Partnering to build high-quality infrastructure

Close-up view of Mount Coffee Hydropower Plant (© Zoom Dosso/AFP/Getty Images)
A U.S. partnership with Liberia has renovated the Mount Coffee Hydropower Plant, seen in December 2016, and connected thousands to the country’s electric grid. (© Zoom Dosso/AFP/Getty Images)

Years after a civil war ended in 2003, Liberia still faced crumbling infrastructure. The country’s main power source, the Mount Coffee Hydropower Plant dam, was flooded and less than 5% of Liberians had access to electricity, one of the lowest rates in the world.

In 2016, Liberia and the Millennium Challenge Corporation, a U.S. government agency dedicated to growing economies, worked together with other donors to restore the power plant and its dam. The project trained technicians and service providers and created independent oversight of the country’s energy sector.

The $208 million Mount Coffee dam restoration and energy infrastructure project is an example of how U.S.-supported infrastructure projects adhere to high standards and improve people’s lives around the world. The dam project now produces 88 megawatts of power, more than doubling Liberia’s power generation capacity, and enables 85,000 homes to connect to Liberia’s electric grid. Electricity costs have dropped 30%, allowing businesses to invest in expanded services.

“Infrastructure is critical to driving a society’s productivity and prosperity,” President Biden said announcing the Partnership for Global Infrastructure and Investment with G7 nations in June 2022. The partnership aims to mobilize $600 billion for sustainable, quality infrastructure in developing and middle-income countries by 2027.

Aerial view of Mount Coffee Hydropower Plant (MCC)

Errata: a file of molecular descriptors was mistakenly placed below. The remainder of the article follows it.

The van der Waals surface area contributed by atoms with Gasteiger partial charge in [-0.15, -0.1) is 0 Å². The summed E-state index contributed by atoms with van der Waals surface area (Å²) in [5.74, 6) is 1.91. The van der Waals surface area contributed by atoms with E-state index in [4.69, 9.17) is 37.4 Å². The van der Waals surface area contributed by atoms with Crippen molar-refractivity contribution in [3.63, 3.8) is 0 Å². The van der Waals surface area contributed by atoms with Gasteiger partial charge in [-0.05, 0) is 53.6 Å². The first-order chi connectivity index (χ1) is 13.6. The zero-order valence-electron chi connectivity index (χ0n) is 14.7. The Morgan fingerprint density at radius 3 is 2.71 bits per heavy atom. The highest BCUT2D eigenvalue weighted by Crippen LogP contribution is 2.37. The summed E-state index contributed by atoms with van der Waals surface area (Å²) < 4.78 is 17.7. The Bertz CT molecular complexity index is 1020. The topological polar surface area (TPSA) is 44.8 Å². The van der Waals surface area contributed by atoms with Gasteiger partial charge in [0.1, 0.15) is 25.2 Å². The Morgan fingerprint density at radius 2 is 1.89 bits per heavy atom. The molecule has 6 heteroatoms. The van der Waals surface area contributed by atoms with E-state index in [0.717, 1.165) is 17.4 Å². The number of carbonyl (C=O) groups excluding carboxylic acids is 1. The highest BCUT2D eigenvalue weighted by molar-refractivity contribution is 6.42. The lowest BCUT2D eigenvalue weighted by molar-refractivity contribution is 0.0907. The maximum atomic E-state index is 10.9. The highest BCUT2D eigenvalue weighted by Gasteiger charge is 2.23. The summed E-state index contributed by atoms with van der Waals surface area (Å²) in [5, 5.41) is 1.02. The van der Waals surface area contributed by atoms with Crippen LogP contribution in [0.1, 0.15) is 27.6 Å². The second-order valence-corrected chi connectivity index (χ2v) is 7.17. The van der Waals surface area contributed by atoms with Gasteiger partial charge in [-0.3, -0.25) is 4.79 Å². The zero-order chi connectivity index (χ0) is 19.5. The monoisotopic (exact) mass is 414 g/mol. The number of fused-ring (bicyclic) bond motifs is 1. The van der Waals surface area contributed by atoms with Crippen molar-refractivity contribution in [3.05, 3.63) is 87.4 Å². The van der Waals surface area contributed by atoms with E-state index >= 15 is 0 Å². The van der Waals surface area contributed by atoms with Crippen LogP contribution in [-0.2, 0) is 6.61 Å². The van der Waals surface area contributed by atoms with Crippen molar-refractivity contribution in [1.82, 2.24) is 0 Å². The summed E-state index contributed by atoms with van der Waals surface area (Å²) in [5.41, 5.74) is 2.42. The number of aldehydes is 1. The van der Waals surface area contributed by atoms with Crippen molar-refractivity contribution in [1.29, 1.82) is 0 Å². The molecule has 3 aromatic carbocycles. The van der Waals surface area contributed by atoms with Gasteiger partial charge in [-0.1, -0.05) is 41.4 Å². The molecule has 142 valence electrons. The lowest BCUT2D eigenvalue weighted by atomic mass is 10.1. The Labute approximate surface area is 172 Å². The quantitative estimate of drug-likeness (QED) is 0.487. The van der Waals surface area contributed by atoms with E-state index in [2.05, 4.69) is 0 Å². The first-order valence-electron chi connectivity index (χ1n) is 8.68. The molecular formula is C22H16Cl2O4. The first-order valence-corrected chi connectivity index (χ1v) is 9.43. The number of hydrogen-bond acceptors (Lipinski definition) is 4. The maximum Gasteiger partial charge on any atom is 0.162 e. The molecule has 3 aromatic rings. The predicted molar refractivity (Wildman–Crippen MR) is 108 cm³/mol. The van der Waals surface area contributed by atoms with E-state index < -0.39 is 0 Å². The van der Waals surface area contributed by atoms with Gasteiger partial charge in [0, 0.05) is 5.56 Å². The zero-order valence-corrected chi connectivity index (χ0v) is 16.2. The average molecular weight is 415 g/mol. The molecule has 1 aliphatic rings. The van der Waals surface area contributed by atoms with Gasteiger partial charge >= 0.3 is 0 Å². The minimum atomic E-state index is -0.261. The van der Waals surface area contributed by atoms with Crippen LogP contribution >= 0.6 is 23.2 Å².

The U.S.-supported renovation of Liberia’s Mount Coffee Hydropower Plant has delivered electricity and lowered energy costs in Liberia. (MCC)

Since January 2021, the United States has announced nearly $1.2 billion dollars in new infrastructure investment in Africa through the MCC.

New infrastructure brings jobs, helps move goods to market and enables delivery of vital services, Biden said. But only when the projects are done right. That’s why the United States works to ensure projects meet high standards before the work even begins.

MCC’s country selection process considers nations’ commitment to democracy, economic freedom and public investment. It includes community input and incorporates reliable economic data, such as information from the World Bank. The MCC also tracks prospective countries’ eligibility information on publicly available scorecards to ensure a transparent and fair process.

MCC and its partners assess and mitigate a project’s labor, environmental and community impacts with social and environmental impact reports that are posted online. Third-party monitors seek to ensure projects follow international safety and efficiency standards.

While the Mount Coffee dam restoration has delivered results for the people of Liberia, Biden announced new MCC partnerships with four other nations at the U.S.-Africa Leaders Summit in December 2022. The projects will bolster Senegal’s connections around the region, boost economic development in The Gambia and Togo, and strengthen democratic governance and economic policies to foster growth in Mauritania.

In October 2022, Kenya’s Deputy President Rigathi Gachagua and a Nairobi city official hailed a $60 million grant through the MCC that will improve transportation in Kenya’s capital city.

Nairobi Governor Sakaja Arthur Johnson said, “We warmly welcome this partnership and look forward to greater cooperation in years to come.”